The four girls killed in the 16th Street Baptist Church bombing in Birmingham, Ala., on Sept. 15, 1963 (clockwise from top left): Addie Mae Collins, Cynthia Wesley, Carole Robertson and Carol Denise McNair
Wikimedia Commons

Thomas Blanton Jr., 86, the last living convicted bomber in the 1963 attack on the 16th Street Baptist Church in Birmingham, Ala., asked for his freedom from a parole board Wednesday and was denied, CNN reports.

Blanton was a member of the Ku Klux Klan when the church was bombed on Sept. 15, 1963. The tragedy, which has gone down as one of the most notorious terrorist attacks in American history, resulted in the deaths of four young black girls, all under the age of 15. Blanton went 38 years without facing justice until he was convicted in 2001 and sentenced to life in prison.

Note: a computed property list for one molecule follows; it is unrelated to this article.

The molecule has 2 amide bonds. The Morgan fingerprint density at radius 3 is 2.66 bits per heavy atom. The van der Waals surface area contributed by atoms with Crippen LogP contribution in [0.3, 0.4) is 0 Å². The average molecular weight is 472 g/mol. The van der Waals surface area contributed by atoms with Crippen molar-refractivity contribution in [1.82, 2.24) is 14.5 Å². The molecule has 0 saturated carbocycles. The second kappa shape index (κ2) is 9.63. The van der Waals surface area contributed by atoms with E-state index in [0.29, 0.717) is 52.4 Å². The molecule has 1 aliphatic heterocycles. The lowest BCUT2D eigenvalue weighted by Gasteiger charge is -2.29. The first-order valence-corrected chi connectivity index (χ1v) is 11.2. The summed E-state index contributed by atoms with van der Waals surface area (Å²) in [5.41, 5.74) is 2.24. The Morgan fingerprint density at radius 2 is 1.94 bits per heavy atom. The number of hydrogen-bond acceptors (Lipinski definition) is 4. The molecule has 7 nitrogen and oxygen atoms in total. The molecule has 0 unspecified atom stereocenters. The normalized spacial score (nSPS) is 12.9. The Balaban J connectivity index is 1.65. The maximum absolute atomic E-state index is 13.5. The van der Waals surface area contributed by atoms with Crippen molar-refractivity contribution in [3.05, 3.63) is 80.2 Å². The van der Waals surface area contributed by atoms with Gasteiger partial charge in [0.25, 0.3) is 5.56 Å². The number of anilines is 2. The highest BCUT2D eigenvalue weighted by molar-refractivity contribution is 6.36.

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According to CNN, Doug Jones, the former U.S. attorney who convicted him, responded to Blanton's hope for parole with, "Fact of the matter is, he bombed a house of God on Sunday morning and killed four children and needs to do the time for his crimes."

The Washington Times reports that the Alabama parole board has decided to keep Blanton imprisoned and that he will be eligible for parole again in five years.

Read more at CNN and the Washington Times.